Sean Parker Institute for the Voice

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Hemorrhage

What is vocal fold hemorrhage?

“Hemorrhage” means bleeding. In the vocal fold, hemorrhage refers to bleeding into the superficial lamina propria, the layer that guarantees the pliability of the vocal fold for vibration (see Normal Voice Function). Because this layer is made up of a network of loosely-arranged fibers, blood spreads throughout it quickly, prohibiting the vocal fold from vibrating well. It does not take much blood to cause a vocal fold hemorrhage, and so this kind of bleeding is not a risk to overall health. 

Hemorrhage is the result of phonotrauma, the physical stresses caused by voicing, upon the tiny blood vessels of the vocal fold. These may rupture and bleed after loud voicing, after sustained voicing, or when they are more fragile than normal, as when they are swollen during laryngitis. Small irregularities, like tiny polyps or weak areas in the blood vessel wall, called varices, also appear to predispose hemorrhage.

Hemorrhage may be a one-time occurrence, or it may recur. In situations of repeated bleeding, the vocal folds should be examined very carefully for the source of the bleeding.

The whole left vocal fold (right in the picture) has turned deep red from a hemorrhage.

The whole left vocal fold (right in the image) has turned deep red from a hemorrhage.

What are the symptoms of vocal fold hemorrhage?

Hemorrhage causes hoarseness that usually develops over a very short period of time. It is typical for a hemorrhage to happen as a result of a specific event that required strenuous voice use, like a musical performance, or speaking over the noise at a party, or cheering at a baseball game. The hoarseness may be obvious in the speaking voice, or it can be subtler and cause only a change in the singing voice. There is no pain associated with a hemorrhage, and no difficulty swallowing or breathing. 

What does vocal fold hemorrhage look like?

Because vocal fold hemorrhage takes place under the lining of the fold, blood has no way out, and spreads throughout the loose tissue layer of the superficial lamina propria. Blood can turn patches of the vocal fold red, or extend throughout the whole fold. Over time, as the blood resorbs, it undergoes the same changes as a bruise, turning darker red to brown and eventually fading. Repeated bleeding often leave a yellowish hue on the vocal folds, a byproduct of blood resorption. A small polyp or a dilated blood vessel, known as a varix, may sometimes be visible, and give a clue as to the reason for repeat hemorrhage.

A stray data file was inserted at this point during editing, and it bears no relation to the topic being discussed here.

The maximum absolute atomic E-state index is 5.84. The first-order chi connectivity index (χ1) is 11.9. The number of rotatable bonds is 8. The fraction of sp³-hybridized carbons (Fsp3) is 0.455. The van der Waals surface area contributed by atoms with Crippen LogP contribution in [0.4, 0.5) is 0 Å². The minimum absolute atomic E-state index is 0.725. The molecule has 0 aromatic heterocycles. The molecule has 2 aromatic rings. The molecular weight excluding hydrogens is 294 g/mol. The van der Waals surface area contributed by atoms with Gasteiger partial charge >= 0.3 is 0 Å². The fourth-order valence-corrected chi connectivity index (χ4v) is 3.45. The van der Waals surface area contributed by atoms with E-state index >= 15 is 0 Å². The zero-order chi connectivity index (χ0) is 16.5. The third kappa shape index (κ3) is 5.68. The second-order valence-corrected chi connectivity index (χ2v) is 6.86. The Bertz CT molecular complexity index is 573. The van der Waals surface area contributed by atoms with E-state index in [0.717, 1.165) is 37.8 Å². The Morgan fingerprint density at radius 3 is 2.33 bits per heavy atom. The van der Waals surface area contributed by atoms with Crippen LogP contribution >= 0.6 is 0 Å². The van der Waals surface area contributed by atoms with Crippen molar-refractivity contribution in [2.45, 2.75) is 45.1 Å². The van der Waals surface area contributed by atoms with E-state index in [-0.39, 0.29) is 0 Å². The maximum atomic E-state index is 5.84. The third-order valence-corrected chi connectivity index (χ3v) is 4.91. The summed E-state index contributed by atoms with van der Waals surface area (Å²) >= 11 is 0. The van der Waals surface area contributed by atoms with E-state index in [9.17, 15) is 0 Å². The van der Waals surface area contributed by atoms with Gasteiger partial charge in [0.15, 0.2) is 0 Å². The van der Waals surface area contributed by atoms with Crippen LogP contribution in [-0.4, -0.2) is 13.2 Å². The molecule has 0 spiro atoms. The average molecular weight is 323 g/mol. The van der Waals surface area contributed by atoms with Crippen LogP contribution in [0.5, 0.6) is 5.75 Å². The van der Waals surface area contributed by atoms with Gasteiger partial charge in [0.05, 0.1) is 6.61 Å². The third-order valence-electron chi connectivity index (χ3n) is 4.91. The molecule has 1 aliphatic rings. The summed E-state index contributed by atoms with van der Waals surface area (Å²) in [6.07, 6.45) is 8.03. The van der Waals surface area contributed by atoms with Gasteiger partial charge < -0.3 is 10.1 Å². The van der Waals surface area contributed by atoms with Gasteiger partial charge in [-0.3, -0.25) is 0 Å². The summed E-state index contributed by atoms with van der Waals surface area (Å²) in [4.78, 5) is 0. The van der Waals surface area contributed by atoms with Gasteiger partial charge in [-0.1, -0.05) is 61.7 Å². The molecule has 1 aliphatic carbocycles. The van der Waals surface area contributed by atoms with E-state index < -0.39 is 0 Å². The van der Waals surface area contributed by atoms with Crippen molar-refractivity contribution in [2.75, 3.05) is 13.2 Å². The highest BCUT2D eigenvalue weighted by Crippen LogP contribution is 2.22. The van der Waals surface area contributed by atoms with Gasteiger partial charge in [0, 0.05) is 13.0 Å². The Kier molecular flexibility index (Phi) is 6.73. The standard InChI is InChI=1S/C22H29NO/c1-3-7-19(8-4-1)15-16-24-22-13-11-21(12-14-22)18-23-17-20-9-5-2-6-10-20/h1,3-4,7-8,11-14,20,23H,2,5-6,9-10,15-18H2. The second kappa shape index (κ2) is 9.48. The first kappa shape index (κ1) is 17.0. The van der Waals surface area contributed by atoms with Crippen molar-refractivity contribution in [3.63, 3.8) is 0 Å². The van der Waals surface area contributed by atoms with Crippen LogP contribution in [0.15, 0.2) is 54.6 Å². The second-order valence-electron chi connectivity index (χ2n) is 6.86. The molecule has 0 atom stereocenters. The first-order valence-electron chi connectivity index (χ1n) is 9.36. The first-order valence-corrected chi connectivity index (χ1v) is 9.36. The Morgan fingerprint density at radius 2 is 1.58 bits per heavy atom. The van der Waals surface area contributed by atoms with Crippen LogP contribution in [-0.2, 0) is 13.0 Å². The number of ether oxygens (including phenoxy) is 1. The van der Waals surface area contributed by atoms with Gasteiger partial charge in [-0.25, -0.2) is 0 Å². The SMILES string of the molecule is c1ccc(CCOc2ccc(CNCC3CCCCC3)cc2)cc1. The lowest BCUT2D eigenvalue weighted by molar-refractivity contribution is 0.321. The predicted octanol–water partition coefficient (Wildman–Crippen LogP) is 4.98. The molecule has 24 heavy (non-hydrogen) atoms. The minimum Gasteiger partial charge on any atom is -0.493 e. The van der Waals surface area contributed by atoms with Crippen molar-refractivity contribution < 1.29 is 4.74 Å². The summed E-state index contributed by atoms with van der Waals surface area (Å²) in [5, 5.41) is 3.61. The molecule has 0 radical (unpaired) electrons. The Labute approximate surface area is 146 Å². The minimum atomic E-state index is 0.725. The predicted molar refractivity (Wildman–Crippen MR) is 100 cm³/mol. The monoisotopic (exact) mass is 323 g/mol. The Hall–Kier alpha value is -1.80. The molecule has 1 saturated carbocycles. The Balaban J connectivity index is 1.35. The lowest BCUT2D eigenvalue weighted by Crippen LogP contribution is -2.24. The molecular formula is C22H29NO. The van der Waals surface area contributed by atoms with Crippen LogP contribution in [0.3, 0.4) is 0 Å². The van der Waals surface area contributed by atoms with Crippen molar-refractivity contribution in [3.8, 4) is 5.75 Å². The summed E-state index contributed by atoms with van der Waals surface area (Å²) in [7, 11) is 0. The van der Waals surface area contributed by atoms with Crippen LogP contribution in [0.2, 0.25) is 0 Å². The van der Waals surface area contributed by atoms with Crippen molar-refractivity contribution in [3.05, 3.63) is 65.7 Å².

This image shows a resolving vocal fold hemorrhage on the left vocal fold (right in the picture), visible as a darker blush of resorbing blood, in a patient with bilateral pseudocysts. A varix (the larger red dot), or dilated blood vessel, is visible in t

This image shows a resolving vocal fold hemorrhage on the left vocal fold (right in the image), visible as a darker blush of resorbing blood, in a patient with bilateral pseudocysts. A varix (the larger red dot), or dilated blood vessel, is visible in the pseudocyst and is likely the source of the bleeding.

How is vocal fold hemorrhage treated?

A hemorrhage that involves the entire vocal fold should be treated with immediate voice rest. Voice use should be limited or entirely suspended for several days. The exact length of time can be determined after repeat examinations. Steroids should not be used to “mask” the effects of a hemorrhage in order to press ahead with a performance - this is an invitation for further injury.

This woman lost her voice after an amateur musical theater performance 1 week before being seen. Her hemorrhage resolved entirely after voice rest. She had no further difficulty.

The woman whose throat is pictured above lost her voice after an amateur musical theater performance, one week before being seen. Her hemorrhage resolved entirely after adequate resting of her voice. She had no further difficulty.

Voice rest alone is adequate treatment for a single, isolated hemorrhage. Repeated hemorrhage, on the other hand, always has an underlying cause - be it a harmful voice behavior, or an irregularity on the vocal fold. In the first case, voice therapy may be useful, and in the second, microlaryngoscopy may be necessary to remove or repair any small irregularities or blood vessels prone to bleeding. This is among the more delicate surgeries in laryngology.

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